Are You Load Testing for Best Case Scenario, or Worst Case?

In preparation for a recent load testing engagement, we started talking about the company’s goals. The DBA said something really insightful:

“We want to get to 1,000 page requests per second, which is around 5,000 batch requests per second. We’re testing with all of our caching turned off, because we want to simulate what might happen on Black Friday if our caching layer fails – we still want to be able to sell stuff.”

The hottest craze for this year's Black Friday sales

The hottest craze for this year’s Black Friday sales

Read that again, because there’s a lot of juicy details inside there. (I was so impressed by the DBA’s acumen that I actually wrote it down!)

The DBA knew that the real business metric isn’t queries – it’s how many pages we can deliver to customers. He also knew how many queries an average page requires in order to render.

He also knew that he can’t cheat – he can’t use all kinds of cool caching techniques in his tests because the caching layer could fail, and he has to still be able to deliver.

That’s a really admirable set of goals, but on the flip side, it means that if you’re designing hardware to satisfy peak loads like Black Friday, and you’re trying to survive even if caching is off, you’re probably only using 5% of your hardware capacity at any given time the rest of the year.

This is a business problem, not a technology problem, but it’s the reason why Infrastructure-as-a-Service (VMs in the cloud) are so doggone appealing to managers. As Black Friday approaches, you provision a new super-beefy VM, set up SQL Server on it, migrate your databases over to it, and have plenty of horsepower to survive the holiday loads. After the rush subsides, transition back over to a dramatically cheaper VM instance type, and go back to your regularly scheduled programming.

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3 Comments. Leave new

  • We do this sort of testing regularly. We found that there’s no substitution for a really good, very large, and very complete set of test data that looks as close as possible to real data without being real data. There are great tools available for creating test databases (we use one from Red-Gate and another from DevArt) and we download lists of last names from the census department and get lists of first names from other web sites, etc.) to use with it.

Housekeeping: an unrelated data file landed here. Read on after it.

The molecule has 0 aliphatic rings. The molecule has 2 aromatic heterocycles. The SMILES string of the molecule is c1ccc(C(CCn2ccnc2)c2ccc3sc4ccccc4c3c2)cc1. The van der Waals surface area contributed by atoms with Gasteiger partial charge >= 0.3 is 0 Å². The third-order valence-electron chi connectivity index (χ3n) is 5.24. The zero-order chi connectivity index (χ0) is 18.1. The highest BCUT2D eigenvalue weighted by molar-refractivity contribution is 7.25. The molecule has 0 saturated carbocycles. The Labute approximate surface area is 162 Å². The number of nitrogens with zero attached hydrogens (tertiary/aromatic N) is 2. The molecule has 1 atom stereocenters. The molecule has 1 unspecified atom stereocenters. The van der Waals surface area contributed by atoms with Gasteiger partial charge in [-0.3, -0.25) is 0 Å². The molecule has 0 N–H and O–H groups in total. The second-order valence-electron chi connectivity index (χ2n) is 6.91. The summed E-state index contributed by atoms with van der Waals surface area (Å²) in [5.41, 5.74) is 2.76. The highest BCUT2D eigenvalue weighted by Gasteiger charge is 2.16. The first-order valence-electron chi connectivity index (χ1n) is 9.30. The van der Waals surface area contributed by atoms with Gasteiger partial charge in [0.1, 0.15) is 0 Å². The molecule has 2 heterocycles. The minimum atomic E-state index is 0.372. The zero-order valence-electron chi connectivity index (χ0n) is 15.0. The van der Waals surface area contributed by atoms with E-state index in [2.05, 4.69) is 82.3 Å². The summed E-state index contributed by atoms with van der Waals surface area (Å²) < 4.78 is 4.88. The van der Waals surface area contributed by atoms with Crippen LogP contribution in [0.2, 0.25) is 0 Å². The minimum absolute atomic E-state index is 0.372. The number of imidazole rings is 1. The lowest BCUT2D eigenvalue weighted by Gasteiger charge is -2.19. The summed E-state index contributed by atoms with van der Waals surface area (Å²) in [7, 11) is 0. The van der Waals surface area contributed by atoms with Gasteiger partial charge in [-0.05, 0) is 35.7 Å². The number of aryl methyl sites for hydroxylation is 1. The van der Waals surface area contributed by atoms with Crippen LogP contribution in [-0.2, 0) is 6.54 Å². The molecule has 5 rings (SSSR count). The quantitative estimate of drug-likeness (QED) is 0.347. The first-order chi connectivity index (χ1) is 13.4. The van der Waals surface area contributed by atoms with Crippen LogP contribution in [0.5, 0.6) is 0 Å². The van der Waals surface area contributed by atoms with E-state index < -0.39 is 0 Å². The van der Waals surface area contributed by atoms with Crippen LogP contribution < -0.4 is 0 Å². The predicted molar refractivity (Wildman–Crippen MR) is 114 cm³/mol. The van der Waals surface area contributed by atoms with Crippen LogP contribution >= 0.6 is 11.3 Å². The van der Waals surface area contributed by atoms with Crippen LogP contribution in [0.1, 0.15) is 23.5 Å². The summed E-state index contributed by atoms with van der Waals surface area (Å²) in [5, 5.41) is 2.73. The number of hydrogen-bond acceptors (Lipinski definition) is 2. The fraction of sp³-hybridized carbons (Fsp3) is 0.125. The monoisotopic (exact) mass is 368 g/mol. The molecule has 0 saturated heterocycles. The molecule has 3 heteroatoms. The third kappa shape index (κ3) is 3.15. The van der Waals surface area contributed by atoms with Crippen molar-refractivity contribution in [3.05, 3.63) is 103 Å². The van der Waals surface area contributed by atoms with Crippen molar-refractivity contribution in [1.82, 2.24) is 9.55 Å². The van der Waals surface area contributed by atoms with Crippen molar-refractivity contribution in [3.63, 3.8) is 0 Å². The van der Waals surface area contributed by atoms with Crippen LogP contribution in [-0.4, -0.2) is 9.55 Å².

This way, we can keep our (duplicate test) server just as it will be when the real load hits it – so this means caching will be turned on. If you have simplistic test data (tester1, tester2, etc.), your test results will not be representative because the caching may not work as it would when it is working with real data (just as your caching will not work the same in the US SouthWest as it will in the Northeast – try to guess why?)

    Also, you might want to test VM vs. hardware side-by-side. Hold everything else constant. Then use them with your application at differing load levels.

    Reply
    • Could you elaborate on what tools you’re using?

      Reply
      • We’ve used Red-Gate’s “SQL Generator” and devArt’s “dbForge Studio for SQL Server” – both, in their newer versions, have gotten very flexible and allow you to create very life-like data. I don’t get paid by either of them, I just am impressed by how much better the testing process goes when you have really good test data.

        It is also easier to spot errors when the test data looks like real data because the results of the tests pop out as not making sense, especially to those who know the application well. If they are looking at test data that looks like “person 1”, “person 2”, etc., errors will be missed more frequently.

        Reply

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